Associates vs Bachelors
You will want to check into schools that have accelerated BSN programs and make sure you have the necessary pre-requisites (e.g. A P, microbiology, statistics, nutrition, etc.). Sociology is one of the pre-reqs, so you’ve got that covered!
Next, you should see what else the school requires in addition to pre-reqs and undergrad GPA. Some schools require the GRE or another standardized test. Some will require you to write an essay or submit letters of recommendation.
Let me know if you have any other questions! I am currently in an ABSN program.
Oh thank you so much for answering those questions! I have some other questions too! What are they looking for inparticular regarding schools in nursing and do you think it is a good idea to maybe try a Associates also just so I dont’ waste time. Have you heard of anything about how easy or hard it is to get into a Asociates-BSN program, i think its like an RN-BSN program or would that just be a waste of time?
You’re welcome, Hetal.
– Different programs look for different things. For example, one of the main criteria for an accelerated BSN program would be that you would have to have a bachelor’s degree in a non-nursing field. A 3.0 undergrad GPA is also usually the norm for these programs.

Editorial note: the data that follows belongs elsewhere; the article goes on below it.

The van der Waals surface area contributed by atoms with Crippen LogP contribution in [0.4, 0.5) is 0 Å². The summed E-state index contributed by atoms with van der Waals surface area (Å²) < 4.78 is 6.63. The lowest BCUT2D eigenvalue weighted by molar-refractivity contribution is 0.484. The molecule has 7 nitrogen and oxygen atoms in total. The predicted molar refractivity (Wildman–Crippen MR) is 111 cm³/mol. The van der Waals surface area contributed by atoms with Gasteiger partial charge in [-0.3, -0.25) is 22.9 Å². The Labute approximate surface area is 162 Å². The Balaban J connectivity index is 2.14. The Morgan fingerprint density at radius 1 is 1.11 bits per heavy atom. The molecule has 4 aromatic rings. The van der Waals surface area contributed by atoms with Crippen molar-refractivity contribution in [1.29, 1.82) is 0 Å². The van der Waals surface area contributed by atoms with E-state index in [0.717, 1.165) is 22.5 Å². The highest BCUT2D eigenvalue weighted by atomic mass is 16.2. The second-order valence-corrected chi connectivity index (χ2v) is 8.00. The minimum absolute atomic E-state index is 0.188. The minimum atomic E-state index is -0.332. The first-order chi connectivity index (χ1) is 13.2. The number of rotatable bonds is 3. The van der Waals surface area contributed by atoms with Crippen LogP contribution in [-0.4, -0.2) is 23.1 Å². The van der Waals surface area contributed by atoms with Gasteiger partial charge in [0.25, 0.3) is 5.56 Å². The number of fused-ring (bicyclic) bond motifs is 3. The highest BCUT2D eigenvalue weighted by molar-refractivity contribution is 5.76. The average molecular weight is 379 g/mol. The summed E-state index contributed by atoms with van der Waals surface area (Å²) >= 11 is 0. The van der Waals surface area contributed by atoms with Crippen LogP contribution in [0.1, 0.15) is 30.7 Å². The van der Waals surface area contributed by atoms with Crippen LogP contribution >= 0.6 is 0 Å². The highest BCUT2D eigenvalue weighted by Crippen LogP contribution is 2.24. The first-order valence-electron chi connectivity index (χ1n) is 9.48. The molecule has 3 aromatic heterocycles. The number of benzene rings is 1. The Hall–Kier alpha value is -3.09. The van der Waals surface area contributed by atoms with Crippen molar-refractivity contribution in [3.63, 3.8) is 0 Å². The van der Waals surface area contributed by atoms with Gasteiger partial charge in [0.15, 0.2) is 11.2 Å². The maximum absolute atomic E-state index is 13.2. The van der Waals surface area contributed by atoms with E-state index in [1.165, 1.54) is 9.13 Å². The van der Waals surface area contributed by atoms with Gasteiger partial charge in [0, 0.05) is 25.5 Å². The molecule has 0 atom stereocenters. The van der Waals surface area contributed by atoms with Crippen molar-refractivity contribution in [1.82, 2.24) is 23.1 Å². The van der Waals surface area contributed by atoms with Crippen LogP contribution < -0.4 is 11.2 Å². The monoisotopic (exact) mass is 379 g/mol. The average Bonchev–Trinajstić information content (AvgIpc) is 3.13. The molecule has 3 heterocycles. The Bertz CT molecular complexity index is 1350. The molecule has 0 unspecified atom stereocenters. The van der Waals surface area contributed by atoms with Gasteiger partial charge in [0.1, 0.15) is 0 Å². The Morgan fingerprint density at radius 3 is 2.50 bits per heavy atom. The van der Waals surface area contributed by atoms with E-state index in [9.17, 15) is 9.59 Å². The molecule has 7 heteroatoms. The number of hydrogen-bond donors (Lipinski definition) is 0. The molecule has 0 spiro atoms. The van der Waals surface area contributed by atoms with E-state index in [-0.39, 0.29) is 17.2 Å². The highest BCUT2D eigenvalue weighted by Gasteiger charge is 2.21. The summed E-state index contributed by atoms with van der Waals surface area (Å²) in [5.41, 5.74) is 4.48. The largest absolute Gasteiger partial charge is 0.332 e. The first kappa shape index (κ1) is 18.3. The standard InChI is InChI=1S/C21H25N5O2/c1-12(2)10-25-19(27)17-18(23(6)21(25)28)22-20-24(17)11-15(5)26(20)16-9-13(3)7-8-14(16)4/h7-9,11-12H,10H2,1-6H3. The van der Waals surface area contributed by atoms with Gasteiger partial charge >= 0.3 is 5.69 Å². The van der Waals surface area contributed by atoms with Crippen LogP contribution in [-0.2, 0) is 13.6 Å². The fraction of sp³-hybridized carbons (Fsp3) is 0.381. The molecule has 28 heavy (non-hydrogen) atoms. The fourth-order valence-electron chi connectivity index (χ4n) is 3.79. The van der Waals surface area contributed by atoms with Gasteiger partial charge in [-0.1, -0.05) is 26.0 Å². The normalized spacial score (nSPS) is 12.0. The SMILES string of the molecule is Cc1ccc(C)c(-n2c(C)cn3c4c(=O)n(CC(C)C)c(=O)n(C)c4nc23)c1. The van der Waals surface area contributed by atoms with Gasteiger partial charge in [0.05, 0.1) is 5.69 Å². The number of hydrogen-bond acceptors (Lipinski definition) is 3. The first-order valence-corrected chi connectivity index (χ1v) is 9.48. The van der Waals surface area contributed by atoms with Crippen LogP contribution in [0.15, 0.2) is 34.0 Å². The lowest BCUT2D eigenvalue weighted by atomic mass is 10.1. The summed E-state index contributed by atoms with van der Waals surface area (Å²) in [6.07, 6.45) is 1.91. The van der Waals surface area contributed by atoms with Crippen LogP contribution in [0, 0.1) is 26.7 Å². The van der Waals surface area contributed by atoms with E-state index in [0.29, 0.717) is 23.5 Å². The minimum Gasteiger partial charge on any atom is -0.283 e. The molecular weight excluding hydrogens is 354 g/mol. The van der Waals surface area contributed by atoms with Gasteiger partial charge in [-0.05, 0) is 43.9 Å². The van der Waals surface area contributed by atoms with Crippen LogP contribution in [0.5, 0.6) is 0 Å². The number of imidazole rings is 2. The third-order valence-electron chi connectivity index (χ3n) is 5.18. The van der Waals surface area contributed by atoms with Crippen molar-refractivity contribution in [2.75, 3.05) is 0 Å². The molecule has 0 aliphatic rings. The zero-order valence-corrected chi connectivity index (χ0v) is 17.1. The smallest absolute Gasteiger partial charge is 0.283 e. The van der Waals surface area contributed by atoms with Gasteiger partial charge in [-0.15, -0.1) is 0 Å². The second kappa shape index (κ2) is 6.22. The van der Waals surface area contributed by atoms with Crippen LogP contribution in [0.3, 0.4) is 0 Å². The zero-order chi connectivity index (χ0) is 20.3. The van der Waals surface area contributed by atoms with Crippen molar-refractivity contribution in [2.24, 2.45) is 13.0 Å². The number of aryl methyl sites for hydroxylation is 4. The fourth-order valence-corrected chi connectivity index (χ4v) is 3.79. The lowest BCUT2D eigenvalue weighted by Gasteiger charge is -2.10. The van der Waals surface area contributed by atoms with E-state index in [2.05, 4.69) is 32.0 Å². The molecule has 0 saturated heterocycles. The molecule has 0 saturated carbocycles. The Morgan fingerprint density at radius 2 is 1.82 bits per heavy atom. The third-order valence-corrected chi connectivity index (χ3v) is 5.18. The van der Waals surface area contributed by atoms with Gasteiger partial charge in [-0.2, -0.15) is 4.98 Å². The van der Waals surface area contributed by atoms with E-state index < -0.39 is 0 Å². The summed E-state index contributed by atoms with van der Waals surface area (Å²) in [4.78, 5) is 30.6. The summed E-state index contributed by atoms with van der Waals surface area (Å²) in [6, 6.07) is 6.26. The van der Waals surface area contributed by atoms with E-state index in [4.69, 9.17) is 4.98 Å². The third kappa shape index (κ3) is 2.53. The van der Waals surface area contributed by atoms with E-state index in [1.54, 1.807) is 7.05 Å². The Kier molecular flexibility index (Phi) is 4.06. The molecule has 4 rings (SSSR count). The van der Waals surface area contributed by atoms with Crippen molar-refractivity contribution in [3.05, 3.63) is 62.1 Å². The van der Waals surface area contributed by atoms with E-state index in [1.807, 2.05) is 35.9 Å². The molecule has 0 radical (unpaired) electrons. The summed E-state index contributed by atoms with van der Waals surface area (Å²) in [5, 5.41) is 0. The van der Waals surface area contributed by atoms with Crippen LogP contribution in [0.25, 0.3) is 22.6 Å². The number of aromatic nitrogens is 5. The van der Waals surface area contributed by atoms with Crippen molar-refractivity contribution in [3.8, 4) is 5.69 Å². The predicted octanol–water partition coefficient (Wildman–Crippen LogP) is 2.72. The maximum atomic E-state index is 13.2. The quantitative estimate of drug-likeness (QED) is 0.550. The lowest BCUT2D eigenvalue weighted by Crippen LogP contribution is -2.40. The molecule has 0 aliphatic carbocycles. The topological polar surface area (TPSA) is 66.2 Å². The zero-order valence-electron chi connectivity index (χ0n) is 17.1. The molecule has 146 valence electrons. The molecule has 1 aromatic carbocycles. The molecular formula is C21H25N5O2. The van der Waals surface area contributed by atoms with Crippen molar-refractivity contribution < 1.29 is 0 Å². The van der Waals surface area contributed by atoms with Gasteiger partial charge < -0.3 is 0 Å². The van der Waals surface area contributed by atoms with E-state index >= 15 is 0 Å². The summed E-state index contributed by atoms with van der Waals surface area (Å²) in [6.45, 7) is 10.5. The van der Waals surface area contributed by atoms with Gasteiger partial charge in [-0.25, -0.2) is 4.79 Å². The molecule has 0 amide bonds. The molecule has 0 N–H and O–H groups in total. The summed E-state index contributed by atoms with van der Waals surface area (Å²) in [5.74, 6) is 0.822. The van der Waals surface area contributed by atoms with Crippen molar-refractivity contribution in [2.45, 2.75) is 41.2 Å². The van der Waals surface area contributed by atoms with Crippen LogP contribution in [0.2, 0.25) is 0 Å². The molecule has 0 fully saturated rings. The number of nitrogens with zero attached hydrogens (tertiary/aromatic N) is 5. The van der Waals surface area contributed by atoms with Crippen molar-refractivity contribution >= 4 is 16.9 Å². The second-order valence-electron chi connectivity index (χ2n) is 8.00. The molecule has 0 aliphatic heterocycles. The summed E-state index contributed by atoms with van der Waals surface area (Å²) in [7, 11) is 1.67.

– I am not sure what the exact requirements are to get into an ADN program (associate’s in nursing). I hear these have waiting lists sometimes.
– Since you already have a bachelor’s degree, you would be an eligible applicant for an accelerated program. You could also go for your ADN (associate’s in nursing) and then do a bridge program (RN-to-BSN). You would definitely need your BSN if you want to become a CRNA.
I am a Georgia resident, currently working on a four year degree, but would like to switch to the field of nursing. I am planning on completing a CNA course this month, then do my LPN. The problem I am having is the prequisits. I have just two of them and would like to start the LPN course shortly after. Does anyone know of any accredited online courses that I can take to avoid these waiting list? I am engaged to be married soon and do not have a lot of time to wait around as I will have a family to support.
Last edit by sudlow8 on May 28, ’08
You could also go for your ADN (associate’s in nursing) and then do a bridge program (RN-to-BSN). You would definitely need your BSN if you want to become a CRNA.
*** Not necessarily. A bachelors degree IS required for CRNA school but lots of schools accept degrees other than a BSN. You could go to CRNA school with an ADN and a bachelors in something else. My best friend just left for CRNA school. He has an ADN, a BS in biology and will graduate CRNA school with an MS in biology.
A BSN may be a better bet though.